A full-size keyboard is an essential part of MacBook. In order to fit a full-size keyboard in the incredibly thin MacBook, Apple has designed the keyboard from the ground up. Each component has been rethought specifically for the new MacBook, from the underlying mechanism to the curvature of the surface of each key to the distinctive new typeface. The result is a keyboard dramatically thinner than its predecessor. Now when the user’s finger strikes the key, it goes down and bounces back with a crisp, consistent motion that makes typing with precision a breeze.
Traditional keyboards use a scissor mechanism, which tends to wobble around the edges. This creates a lack of precision when the user strike anywhere except the center of the key. The team needed to reduce key wobbling for a keyboard this thin; otherwise, striking a key off-center could result in the keycap hitting bottom before a keystroke registers. So they designed an entirely new butterfly mechanism, which is wider than the scissor mechanism and has a single assembly made from a stiffer material — allowing for a more stable, responsive key that takes up less vertical space. This innovative design improves stability, uniformity, and control — no matter where you press on the key.
The new Force Touch trackpad may look like other trackpads on the surface, but underneath it’s unlike anything that’s existed before. Force sensors detect how much pressure you’re applying, and the new Taptic Engine provides a click sensation when you press anywhere on the surface. Now the click that once was a single, mechanical function is just the start of what you can do with Force Touch. The sensory capabilities of the Force Touch trackpad allow you to tell your MacBook what you want it to do based on subtle differences in the amount of pressure you apply. This makes it possible to perform a variety of different actions in different apps, all on the same surface. And it can respond with haptic feedback the user can actually feel, making the MacBook more usable and personal than ever before.
The tiny logic board (aka the motherboard) fits in one of your hands. It’s literally packed on both sides with chips of varying sizes and includes everything from memory to storage and even the display drivers. It’s also deeply informed by everything Apple learned from building circuit boards for handheld technologies like the iPhone. Almost the size of a Raspberry Pi 2 board!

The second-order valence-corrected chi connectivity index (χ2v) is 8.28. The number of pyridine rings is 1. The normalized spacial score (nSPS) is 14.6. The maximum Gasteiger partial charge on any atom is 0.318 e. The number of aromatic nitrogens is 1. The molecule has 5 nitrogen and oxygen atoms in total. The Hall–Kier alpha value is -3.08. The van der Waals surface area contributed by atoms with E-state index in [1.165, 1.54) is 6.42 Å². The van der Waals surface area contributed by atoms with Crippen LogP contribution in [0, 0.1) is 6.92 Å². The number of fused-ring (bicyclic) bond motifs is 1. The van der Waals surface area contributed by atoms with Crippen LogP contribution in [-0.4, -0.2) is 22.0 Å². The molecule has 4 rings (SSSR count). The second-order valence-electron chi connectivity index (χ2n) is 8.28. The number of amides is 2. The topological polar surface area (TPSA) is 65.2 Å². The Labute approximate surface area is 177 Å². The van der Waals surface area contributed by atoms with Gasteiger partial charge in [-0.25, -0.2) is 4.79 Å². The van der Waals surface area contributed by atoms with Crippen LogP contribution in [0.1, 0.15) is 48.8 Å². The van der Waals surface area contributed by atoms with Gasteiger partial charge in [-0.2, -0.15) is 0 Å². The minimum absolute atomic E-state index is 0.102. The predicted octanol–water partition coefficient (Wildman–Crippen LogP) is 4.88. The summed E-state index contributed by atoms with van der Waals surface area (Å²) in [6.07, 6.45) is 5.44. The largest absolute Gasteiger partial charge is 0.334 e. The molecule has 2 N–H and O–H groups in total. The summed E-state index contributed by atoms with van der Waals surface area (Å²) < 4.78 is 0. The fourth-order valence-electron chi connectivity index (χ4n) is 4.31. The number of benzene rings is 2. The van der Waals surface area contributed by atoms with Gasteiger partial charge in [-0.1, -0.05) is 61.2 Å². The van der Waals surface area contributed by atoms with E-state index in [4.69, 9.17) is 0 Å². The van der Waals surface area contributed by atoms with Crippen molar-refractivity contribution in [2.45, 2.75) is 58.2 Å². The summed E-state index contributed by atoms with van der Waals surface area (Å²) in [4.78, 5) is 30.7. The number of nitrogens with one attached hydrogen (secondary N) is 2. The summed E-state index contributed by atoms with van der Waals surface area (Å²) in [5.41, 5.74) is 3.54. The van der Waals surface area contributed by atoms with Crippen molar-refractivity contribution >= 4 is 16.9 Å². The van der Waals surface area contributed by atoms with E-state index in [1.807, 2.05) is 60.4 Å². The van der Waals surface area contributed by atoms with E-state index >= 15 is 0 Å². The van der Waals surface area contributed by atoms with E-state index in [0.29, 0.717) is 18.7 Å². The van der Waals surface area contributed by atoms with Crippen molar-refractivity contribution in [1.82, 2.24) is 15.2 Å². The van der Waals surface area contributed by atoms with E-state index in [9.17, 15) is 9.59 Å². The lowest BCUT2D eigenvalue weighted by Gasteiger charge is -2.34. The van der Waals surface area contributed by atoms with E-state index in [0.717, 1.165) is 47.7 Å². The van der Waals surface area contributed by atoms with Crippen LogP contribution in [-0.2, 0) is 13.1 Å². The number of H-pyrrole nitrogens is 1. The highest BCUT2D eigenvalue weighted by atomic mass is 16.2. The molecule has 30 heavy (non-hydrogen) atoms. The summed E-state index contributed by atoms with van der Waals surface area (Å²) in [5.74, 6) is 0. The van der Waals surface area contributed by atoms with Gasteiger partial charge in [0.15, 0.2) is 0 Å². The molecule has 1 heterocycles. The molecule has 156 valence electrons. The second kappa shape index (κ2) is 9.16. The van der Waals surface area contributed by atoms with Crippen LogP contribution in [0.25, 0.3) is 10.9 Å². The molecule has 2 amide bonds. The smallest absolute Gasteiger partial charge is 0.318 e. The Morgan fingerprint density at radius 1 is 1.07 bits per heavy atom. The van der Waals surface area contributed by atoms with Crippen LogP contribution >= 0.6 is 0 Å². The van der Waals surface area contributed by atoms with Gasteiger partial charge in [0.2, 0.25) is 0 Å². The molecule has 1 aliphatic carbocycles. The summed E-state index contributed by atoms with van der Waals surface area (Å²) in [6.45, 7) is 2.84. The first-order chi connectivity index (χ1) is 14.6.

The new MacBook is the first Mac notebook ever without a fan. Since the Intel Core M chip draws only 5 watts of power and therefore generates less heat, no fan or heat pipe is required. Instead, the logic board is seated on top of an anisotropic graphite sheet, which helps disperse any heat that is generated out to the sides, all while your Mac stays virtually silent. The new MacBook is made even more efficient by OS X features like Timer Coalescing, App Nap, and Safari Power Saver, which ensure that every task is performed using just the right amount of power. No more, no less.
Apple’s battery breakthrough is already paying dividends in Apple’s super-slender MacBook. In order to achieve that 13.1 mm silhouette—and still deliver reasonable battery life while powering a 12-inch Retina display—the company’s engineers had to develop something entirely new. What they came up with is a terraced battery cell, a unique design that adds 35 percent more battery capacity than would otherwise be achievable.
“It might seem like a low level innovation, but it’s an incredibly clever design,” Jeff Chamberlain, executive director of the Joint Center for Energy Storage Research, told WIRED. In fact, it’s a whole new way of thinking about batteries.
A typical lithium ion battery “pouch” type cell comprises layers of a thin sheet of aluminum or copper, coatings of a specialized material that can absorb lithium ions, and layers of plastic. Each of these layers is mere microns thick.
What Apple has figured out, according to a patent filed back in early 2012, is how to fit these stacked electrode sheets into any size cell they choose. These different-sized cells can then be stacked on top of one another, allowing its engineers to pack as much battery as possible into any given space.
In order to assemble the terraced battery cells in the MacBook, Apple says it used high speed cameras to take photos of the casing and the battery. This process documents the minute variations in each that occur during real-world production, so that Apple can fit the batteries inside each individual casing with an unprecedented degree of precision.
Apple also—according to what it said during its Monday keynote—tweaked the chemical formula inside the cells. That didn’t have any bearing on the unique battery shape, but by altering the composition, Apple could eke a little bit more efficiency over previous MacBook batteries.